This was a single-centre case–control study of patients with a diagnosis of HFpEF from the cardiovascular ward and clinic of Fasa University Hospital. A total of 231 patients with hypertension with clear clinical presentations of HF and normal or near normal LV systolic function were prospectively identified. A single cardiologist examined all the patients and non-invasive assessment of LV dysfunction during diastole was performed. A diagnosis of HFpEF was made based on the criteria described elsewhere, after ruling out other non-cardiac causes of HF symptoms.21 Doppler and tissue Doppler echocardiography was used to measure mitral inflow early rapid filling wave (E) and mitral annular early diastolic (E′) velocities, respectively. In cases with E/E′>15, the diagnosis of HFpEF was made regardless of NT-proBNP levels. For those with 8<E/E′<15, NT-proBNP level of more than 220 pg/mL was used to make the diagnosis. Those with a medical history of significant coronary artery disease (CAD; 18 men, 4 women), myocardial infarction (MI; 2 men), significant valvular disease (1 man), secondary hypertension (1 man), hepatic and renal impairment (4 men, 2 women), and atrial fibrillation (9 men, 14 women), were excluded because of impact on the study variables. Finally, 176 patients were selected and divided into two groups: cases with LVH defined as LV mass index (LVMI) >115 g/m2 for men and LVMI>95 g/m2 for women, and risk factor-matched control group without LVH.22 Demographic data and medical history were recorded at the time of echocardiography, and laboratory data were collected from their medical chart records.
Measurements of LV end diastolic diameter, LV end systolic diameter, LV septal and LV posterior wall thickness, and left atrial diameter at end diastole were carried out in M-mode parasternal long axis view. Image acquisition was repeated three times and an average was calculated. In cases with suboptimal M-mode acquisition, measurements in two-dimensional views were obtained instead. Measurements of ventricular E wave, peak velocity of late filling wave (A), E/A, E wave deceleration time and mitral annular early diastolic velocity were carried out according to American Society of Echocardiography guidelines23 with the use of a 1–5 MHz PA transthoracic echocardiography probe, Kontron. LVMI was calculated using the Devereux et al22 formulae. LVEF was estimated by an eyeballing method, and Doppler and colour Doppler studies identified patients with at least moderate aortic or mitral stenosis/regurgitation as significant valvular diseases.
DNA extraction and genotyping
After obtaining informed consent, 3–4 mL of venous blood samples of all selected patients were collected in (EDTA) containing tubes.
Genomic DNA was extracted using a salting-out method. Obtained DNA was dissolved in TE (10 mM Tris, 1 mM EDTA, PH=8) and stored at –20°C until PCR analysis. Detection of ACE I/D polymorphism was carried out using a PCR method described previously.24 The primers were as follows: forward 5′-CTGGAGACCACTCCCATCCTTTCT-3′ and reverse 5′-GATGTGGCCATCACATTCGTCAGAT-3′. The PCR reaction was carried out in a total volume of 25 μL containing 50–200 ng of template DNA, 10 μM of each primer, 2.5 μL 10X PCR buffer (Gene Fanavaran, Iran), 2 mM MgCl2, 200 μM each dNTP and 0.5 units of Taq DNA polymerase (Gene Fanavaran, Iran). The PCR profiles were as follows: initial denaturation at 94°C for 5 min and then 35 cycles of denaturation at 94°C for 40 s, annealing at 60°C for 60 s and extension at 72°C for 60 s followed by a final elongation at 72°C for 5 min. In order to avoid mistyping ID as DD genotype, each sample found to have the DD genotype was reconfirmed by another PCR with insertion-specific primers (forward 5′-TGGGACCACAGCGCCCGCCACTAC-3′ and reverse 5′-TCGCCAGCCCTCCCATGCCCATAA-3′) as previously described.25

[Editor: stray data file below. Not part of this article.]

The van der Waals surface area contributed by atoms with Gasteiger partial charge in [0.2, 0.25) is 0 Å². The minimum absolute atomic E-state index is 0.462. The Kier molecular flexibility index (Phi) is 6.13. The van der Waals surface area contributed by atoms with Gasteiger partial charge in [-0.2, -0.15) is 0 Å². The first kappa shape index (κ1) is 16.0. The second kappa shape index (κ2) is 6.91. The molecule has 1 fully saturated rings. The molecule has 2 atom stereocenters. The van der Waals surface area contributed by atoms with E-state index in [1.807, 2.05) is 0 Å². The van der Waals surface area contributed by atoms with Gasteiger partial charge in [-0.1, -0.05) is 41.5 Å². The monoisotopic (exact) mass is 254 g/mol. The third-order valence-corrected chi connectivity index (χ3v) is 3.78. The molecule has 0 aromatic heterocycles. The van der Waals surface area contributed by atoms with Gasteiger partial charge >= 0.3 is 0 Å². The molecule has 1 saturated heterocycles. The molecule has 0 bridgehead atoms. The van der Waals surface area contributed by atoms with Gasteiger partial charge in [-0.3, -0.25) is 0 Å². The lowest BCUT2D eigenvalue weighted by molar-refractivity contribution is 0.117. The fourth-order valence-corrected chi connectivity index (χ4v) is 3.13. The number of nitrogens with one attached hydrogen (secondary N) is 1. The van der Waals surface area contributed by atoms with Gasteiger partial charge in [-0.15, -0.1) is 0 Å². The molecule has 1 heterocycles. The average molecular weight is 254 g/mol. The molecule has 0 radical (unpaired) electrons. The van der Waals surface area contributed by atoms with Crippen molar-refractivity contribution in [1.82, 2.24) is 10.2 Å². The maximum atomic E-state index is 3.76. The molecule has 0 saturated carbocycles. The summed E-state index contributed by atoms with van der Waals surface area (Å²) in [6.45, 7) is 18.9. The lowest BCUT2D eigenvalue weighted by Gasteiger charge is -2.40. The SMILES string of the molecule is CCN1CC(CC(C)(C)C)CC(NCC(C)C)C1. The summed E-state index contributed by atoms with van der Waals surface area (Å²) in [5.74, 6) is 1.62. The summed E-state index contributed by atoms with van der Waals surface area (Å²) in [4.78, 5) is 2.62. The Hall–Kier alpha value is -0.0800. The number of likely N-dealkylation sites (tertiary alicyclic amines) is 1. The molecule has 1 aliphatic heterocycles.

All continuous variables are presented as means±SD, and differences between groups were determined using Student t test. Pearson's χ2 tests were applied to test for significance in differences of genotype and allele frequencies between the two groups. A p value of <0.05 (two tailed) was considered to be significant. The Hardy-Weinberg equilibrium was performed using Fisher's exact test. We also analysed the distribution of genotype frequencies under three different genetic models (additive (D/D=0, I/D=1 and I/I=2), recessive (I/D and D/D vs I/I) and dominant (I/I and I/D vs D/D)), using the SNPassoc package of R V.3.0.1. (http://www.Rproject.org).26 All other data were also analysed using R V.3.0.1.
A total of 176 patients were included. Eighty-eight individuals with LVH and 88 without LVH. Demographic and laboratory data of participants in case and control groups are listed in table 1. There were no significant differences in age, body mass index (BMI), systolic and diastolic BP, diabetes mellitus status, smoking status, serum creatinine, low-density lipoprotein, high-density lipoprotein and total cholesterol levels between cases and controls. Demographic and laboratory data are also presented according to each genotype (see online supplementary table S1). Eighty-three per cent of patients with LVH were woman, compared with 58% of those without LVH (p<0.001). Patients with LVH had lower haemoglobin (12.7±1.5 vs 13.3±1.6, p=0.03) and higher fasting blood sugar (145.3±64.1 vs 127.5±68, p=0.07) levels compared with those without LVH. Echocardiography data are shown in table 2. Genotype distribution and allele frequencies differ significantly between the two groups (p=0.0007), where the D allele was found to be more prevalent among patients with LVH (table 3). The genotype difference between groups was significant under additive (p=0.005, OR=0.53, 95% CI 0.34 to 0.84) and recessive (p=0.001, OR=0.29, 95% CI 0.13 to 0.66) models (table 4). Allele frequencies were still significantly different between the two groups after adjustment for age, sex, BMI, and systolic and diastolic BP (table 3).
With the shortage of available evidence on the potential contributors to HFpEF, we postulated that genetic factors might impose greater risk of diastolic heart dysfunction in patients with hypertension by mediating development of LVH. In the present study, we showed that the D allele of the ACE gene is associated with an increased LV mass in an Iranian population with hypertension and a diagnosis of HFpEF.